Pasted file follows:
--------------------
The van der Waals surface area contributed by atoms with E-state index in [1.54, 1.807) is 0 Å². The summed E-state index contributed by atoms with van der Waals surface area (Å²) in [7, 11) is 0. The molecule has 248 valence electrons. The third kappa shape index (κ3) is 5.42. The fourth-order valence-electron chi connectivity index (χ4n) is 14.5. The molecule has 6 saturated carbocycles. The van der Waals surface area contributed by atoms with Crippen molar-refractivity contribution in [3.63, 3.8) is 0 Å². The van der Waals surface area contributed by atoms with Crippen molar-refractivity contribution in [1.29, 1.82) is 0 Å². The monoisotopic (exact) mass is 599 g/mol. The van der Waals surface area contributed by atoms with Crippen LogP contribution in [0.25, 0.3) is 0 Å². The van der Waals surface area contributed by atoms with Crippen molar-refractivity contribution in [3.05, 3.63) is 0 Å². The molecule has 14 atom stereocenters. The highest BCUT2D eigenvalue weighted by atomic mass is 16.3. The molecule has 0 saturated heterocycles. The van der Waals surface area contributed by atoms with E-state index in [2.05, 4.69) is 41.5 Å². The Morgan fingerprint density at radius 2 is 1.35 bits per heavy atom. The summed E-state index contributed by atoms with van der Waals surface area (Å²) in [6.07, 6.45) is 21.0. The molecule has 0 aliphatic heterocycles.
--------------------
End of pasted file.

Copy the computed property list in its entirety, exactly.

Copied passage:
The van der Waals surface area contributed by atoms with E-state index in [1.54, 1.807) is 0 Å². The summed E-state index contributed by atoms with van der Waals surface area (Å²) in [7, 11) is 0. The molecule has 248 valence electrons. The third kappa shape index (κ3) is 5.42. The fourth-order valence-electron chi connectivity index (χ4n) is 14.5. The molecule has 6 saturated carbocycles. The van der Waals surface area contributed by atoms with Crippen molar-refractivity contribution in [3.63, 3.8) is 0 Å². The van der Waals surface area contributed by atoms with Crippen molar-refractivity contribution in [1.29, 1.82) is 0 Å². The monoisotopic (exact) mass is 599 g/mol. The van der Waals surface area contributed by atoms with Crippen LogP contribution in [0.25, 0.3) is 0 Å². The van der Waals surface area contributed by atoms with Crippen molar-refractivity contribution in [3.05, 3.63) is 0 Å². The molecule has 14 atom stereocenters. The highest BCUT2D eigenvalue weighted by atomic mass is 16.3. The molecule has 0 saturated heterocycles. The van der Waals surface area contributed by atoms with E-state index in [2.05, 4.69) is 41.5 Å². The Morgan fingerprint density at radius 2 is 1.35 bits per heavy atom. The summed E-state index contributed by atoms with van der Waals surface area (Å²) in [6.07, 6.45) is 21.0. The molecule has 0 aliphatic heterocycles.